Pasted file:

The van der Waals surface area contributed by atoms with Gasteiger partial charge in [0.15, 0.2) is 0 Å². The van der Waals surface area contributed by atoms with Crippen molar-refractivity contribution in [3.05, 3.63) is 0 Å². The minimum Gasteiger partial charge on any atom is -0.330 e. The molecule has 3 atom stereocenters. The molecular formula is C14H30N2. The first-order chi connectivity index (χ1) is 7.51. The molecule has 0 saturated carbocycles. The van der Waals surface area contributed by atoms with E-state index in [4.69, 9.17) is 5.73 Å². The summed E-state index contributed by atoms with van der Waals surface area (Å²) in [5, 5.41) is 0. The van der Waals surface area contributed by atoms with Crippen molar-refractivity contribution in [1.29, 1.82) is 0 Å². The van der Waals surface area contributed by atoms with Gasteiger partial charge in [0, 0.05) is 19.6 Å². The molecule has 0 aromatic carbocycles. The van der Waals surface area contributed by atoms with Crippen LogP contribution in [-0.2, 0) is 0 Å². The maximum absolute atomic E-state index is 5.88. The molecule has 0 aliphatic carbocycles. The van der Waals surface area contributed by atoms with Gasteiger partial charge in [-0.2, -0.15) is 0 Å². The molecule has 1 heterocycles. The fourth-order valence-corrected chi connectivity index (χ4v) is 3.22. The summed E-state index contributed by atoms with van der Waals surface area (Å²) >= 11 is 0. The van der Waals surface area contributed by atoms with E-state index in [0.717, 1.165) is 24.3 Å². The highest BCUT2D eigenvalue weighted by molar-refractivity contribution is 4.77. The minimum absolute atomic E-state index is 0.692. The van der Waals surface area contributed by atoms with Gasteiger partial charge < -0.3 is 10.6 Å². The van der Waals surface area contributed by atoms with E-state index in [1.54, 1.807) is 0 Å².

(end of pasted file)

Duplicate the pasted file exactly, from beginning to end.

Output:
The van der Waals surface area contributed by atoms with Gasteiger partial charge in [0.15, 0.2) is 0 Å². The van der Waals surface area contributed by atoms with Crippen molar-refractivity contribution in [3.05, 3.63) is 0 Å². The minimum Gasteiger partial charge on any atom is -0.330 e. The molecule has 3 atom stereocenters. The molecular formula is C14H30N2. The first-order chi connectivity index (χ1) is 7.51. The molecule has 0 saturated carbocycles. The van der Waals surface area contributed by atoms with E-state index in [4.69, 9.17) is 5.73 Å². The summed E-state index contributed by atoms with van der Waals surface area (Å²) in [5, 5.41) is 0. The van der Waals surface area contributed by atoms with Crippen molar-refractivity contribution in [1.29, 1.82) is 0 Å². The van der Waals surface area contributed by atoms with Gasteiger partial charge in [0, 0.05) is 19.6 Å². The molecule has 0 aromatic carbocycles. The van der Waals surface area contributed by atoms with Crippen LogP contribution in [-0.2, 0) is 0 Å². The maximum absolute atomic E-state index is 5.88. The molecule has 0 aliphatic carbocycles. The van der Waals surface area contributed by atoms with Gasteiger partial charge in [-0.2, -0.15) is 0 Å². The molecule has 1 heterocycles. The fourth-order valence-corrected chi connectivity index (χ4v) is 3.22. The summed E-state index contributed by atoms with van der Waals surface area (Å²) >= 11 is 0. The van der Waals surface area contributed by atoms with E-state index in [0.717, 1.165) is 24.3 Å². The highest BCUT2D eigenvalue weighted by molar-refractivity contribution is 4.77. The minimum absolute atomic E-state index is 0.692. The van der Waals surface area contributed by atoms with Gasteiger partial charge < -0.3 is 10.6 Å². The van der Waals surface area contributed by atoms with E-state index in [1.54, 1.807) is 0 Å².